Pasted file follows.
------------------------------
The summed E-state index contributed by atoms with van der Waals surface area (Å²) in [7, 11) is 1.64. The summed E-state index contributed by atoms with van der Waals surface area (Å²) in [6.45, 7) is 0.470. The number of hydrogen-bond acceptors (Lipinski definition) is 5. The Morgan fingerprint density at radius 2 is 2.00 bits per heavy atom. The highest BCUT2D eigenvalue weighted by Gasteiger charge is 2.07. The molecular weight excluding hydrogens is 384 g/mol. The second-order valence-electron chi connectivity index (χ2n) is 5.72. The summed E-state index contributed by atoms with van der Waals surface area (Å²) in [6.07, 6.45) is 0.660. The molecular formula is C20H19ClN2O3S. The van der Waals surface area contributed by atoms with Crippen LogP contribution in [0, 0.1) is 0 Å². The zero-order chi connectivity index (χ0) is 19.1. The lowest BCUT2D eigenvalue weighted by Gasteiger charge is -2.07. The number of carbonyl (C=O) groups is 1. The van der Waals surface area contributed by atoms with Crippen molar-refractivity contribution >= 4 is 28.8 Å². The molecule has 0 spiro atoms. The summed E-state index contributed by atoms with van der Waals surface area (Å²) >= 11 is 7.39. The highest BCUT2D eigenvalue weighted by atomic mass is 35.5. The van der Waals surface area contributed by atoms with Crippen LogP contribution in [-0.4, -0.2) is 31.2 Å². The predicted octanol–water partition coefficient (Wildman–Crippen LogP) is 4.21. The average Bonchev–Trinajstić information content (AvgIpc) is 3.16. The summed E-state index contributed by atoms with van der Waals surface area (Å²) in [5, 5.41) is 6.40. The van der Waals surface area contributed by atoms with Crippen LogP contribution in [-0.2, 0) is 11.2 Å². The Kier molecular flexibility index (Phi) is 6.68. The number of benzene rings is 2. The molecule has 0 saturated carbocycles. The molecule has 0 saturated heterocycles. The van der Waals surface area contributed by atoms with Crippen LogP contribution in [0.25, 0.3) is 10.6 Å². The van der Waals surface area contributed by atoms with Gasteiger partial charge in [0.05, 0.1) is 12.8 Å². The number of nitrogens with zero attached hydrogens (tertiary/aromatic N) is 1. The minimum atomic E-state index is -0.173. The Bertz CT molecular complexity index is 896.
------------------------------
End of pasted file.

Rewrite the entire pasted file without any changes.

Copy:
The summed E-state index contributed by atoms with van der Waals surface area (Å²) in [7, 11) is 1.64. The summed E-state index contributed by atoms with van der Waals surface area (Å²) in [6.45, 7) is 0.470. The number of hydrogen-bond acceptors (Lipinski definition) is 5. The Morgan fingerprint density at radius 2 is 2.00 bits per heavy atom. The highest BCUT2D eigenvalue weighted by Gasteiger charge is 2.07. The molecular weight excluding hydrogens is 384 g/mol. The second-order valence-electron chi connectivity index (χ2n) is 5.72. The summed E-state index contributed by atoms with van der Waals surface area (Å²) in [6.07, 6.45) is 0.660. The molecular formula is C20H19ClN2O3S. The van der Waals surface area contributed by atoms with Crippen LogP contribution in [0, 0.1) is 0 Å². The zero-order chi connectivity index (χ0) is 19.1. The lowest BCUT2D eigenvalue weighted by Gasteiger charge is -2.07. The number of carbonyl (C=O) groups is 1. The van der Waals surface area contributed by atoms with Crippen molar-refractivity contribution >= 4 is 28.8 Å². The molecule has 0 spiro atoms. The summed E-state index contributed by atoms with van der Waals surface area (Å²) >= 11 is 7.39. The highest BCUT2D eigenvalue weighted by atomic mass is 35.5. The van der Waals surface area contributed by atoms with Crippen LogP contribution in [-0.4, -0.2) is 31.2 Å². The predicted octanol–water partition coefficient (Wildman–Crippen LogP) is 4.21. The average Bonchev–Trinajstić information content (AvgIpc) is 3.16. The summed E-state index contributed by atoms with van der Waals surface area (Å²) in [5, 5.41) is 6.40. The van der Waals surface area contributed by atoms with Crippen LogP contribution in [-0.2, 0) is 11.2 Å². The Kier molecular flexibility index (Phi) is 6.68. The number of benzene rings is 2. The molecule has 0 saturated carbocycles. The molecule has 0 saturated heterocycles. The van der Waals surface area contributed by atoms with Crippen LogP contribution in [0.25, 0.3) is 10.6 Å². The van der Waals surface area contributed by atoms with Gasteiger partial charge in [0.05, 0.1) is 12.8 Å². The number of nitrogens with zero attached hydrogens (tertiary/aromatic N) is 1. The minimum atomic E-state index is -0.173. The Bertz CT molecular complexity index is 896.